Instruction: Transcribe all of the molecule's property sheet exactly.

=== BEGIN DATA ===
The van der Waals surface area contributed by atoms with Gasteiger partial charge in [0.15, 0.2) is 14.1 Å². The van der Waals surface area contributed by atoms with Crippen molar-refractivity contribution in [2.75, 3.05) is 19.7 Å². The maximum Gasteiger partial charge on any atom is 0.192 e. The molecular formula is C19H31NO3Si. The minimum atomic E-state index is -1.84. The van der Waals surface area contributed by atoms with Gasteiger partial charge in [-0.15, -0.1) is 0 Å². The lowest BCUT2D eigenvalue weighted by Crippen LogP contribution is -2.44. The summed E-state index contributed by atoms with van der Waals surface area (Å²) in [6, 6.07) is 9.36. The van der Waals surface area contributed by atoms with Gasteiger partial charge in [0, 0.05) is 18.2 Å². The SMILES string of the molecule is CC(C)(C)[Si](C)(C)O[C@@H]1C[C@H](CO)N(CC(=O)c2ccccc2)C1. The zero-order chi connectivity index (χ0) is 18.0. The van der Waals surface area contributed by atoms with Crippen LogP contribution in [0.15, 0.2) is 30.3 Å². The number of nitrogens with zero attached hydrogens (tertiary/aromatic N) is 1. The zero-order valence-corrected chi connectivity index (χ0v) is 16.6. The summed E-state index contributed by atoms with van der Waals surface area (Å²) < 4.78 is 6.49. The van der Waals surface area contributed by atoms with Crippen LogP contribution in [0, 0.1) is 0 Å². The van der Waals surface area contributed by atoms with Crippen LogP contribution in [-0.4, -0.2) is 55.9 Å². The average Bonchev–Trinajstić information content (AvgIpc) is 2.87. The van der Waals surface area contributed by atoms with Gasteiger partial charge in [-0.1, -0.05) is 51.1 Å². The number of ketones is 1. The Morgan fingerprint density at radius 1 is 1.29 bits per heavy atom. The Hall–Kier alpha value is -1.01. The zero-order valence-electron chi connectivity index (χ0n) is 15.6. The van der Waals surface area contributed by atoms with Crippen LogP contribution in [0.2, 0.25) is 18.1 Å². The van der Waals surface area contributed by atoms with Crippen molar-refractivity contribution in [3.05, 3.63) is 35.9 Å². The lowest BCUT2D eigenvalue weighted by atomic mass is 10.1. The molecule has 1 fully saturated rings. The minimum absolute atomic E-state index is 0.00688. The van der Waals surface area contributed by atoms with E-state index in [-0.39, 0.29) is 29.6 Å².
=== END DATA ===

The van der Waals surface area contributed by atoms with Gasteiger partial charge in [0.15, 0.2) is 14.1 Å². The van der Waals surface area contributed by atoms with Crippen molar-refractivity contribution in [2.75, 3.05) is 19.7 Å². The maximum Gasteiger partial charge on any atom is 0.192 e. The molecular formula is C19H31NO3Si. The minimum atomic E-state index is -1.84. The van der Waals surface area contributed by atoms with Gasteiger partial charge in [-0.15, -0.1) is 0 Å². The lowest BCUT2D eigenvalue weighted by Crippen LogP contribution is -2.44. The summed E-state index contributed by atoms with van der Waals surface area (Å²) in [6, 6.07) is 9.36. The van der Waals surface area contributed by atoms with Gasteiger partial charge in [0, 0.05) is 18.2 Å². The SMILES string of the molecule is CC(C)(C)[Si](C)(C)O[C@@H]1C[C@H](CO)N(CC(=O)c2ccccc2)C1. The zero-order chi connectivity index (χ0) is 18.0. The van der Waals surface area contributed by atoms with Crippen LogP contribution in [0.15, 0.2) is 30.3 Å². The number of nitrogens with zero attached hydrogens (tertiary/aromatic N) is 1. The zero-order valence-corrected chi connectivity index (χ0v) is 16.6. The summed E-state index contributed by atoms with van der Waals surface area (Å²) < 4.78 is 6.49. The van der Waals surface area contributed by atoms with Crippen LogP contribution in [0, 0.1) is 0 Å². The van der Waals surface area contributed by atoms with Crippen LogP contribution in [-0.4, -0.2) is 55.9 Å². The average Bonchev–Trinajstić information content (AvgIpc) is 2.87. The van der Waals surface area contributed by atoms with Gasteiger partial charge in [-0.1, -0.05) is 51.1 Å². The number of ketones is 1. The Morgan fingerprint density at radius 1 is 1.29 bits per heavy atom. The Hall–Kier alpha value is -1.01. The zero-order valence-electron chi connectivity index (χ0n) is 15.6. The van der Waals surface area contributed by atoms with Crippen LogP contribution in [0.2, 0.25) is 18.1 Å². The van der Waals surface area contributed by atoms with Crippen molar-refractivity contribution in [3.05, 3.63) is 35.9 Å². The lowest BCUT2D eigenvalue weighted by atomic mass is 10.1. The molecule has 1 fully saturated rings. The minimum absolute atomic E-state index is 0.00688. The van der Waals surface area contributed by atoms with E-state index in [-0.39, 0.29) is 29.6 Å².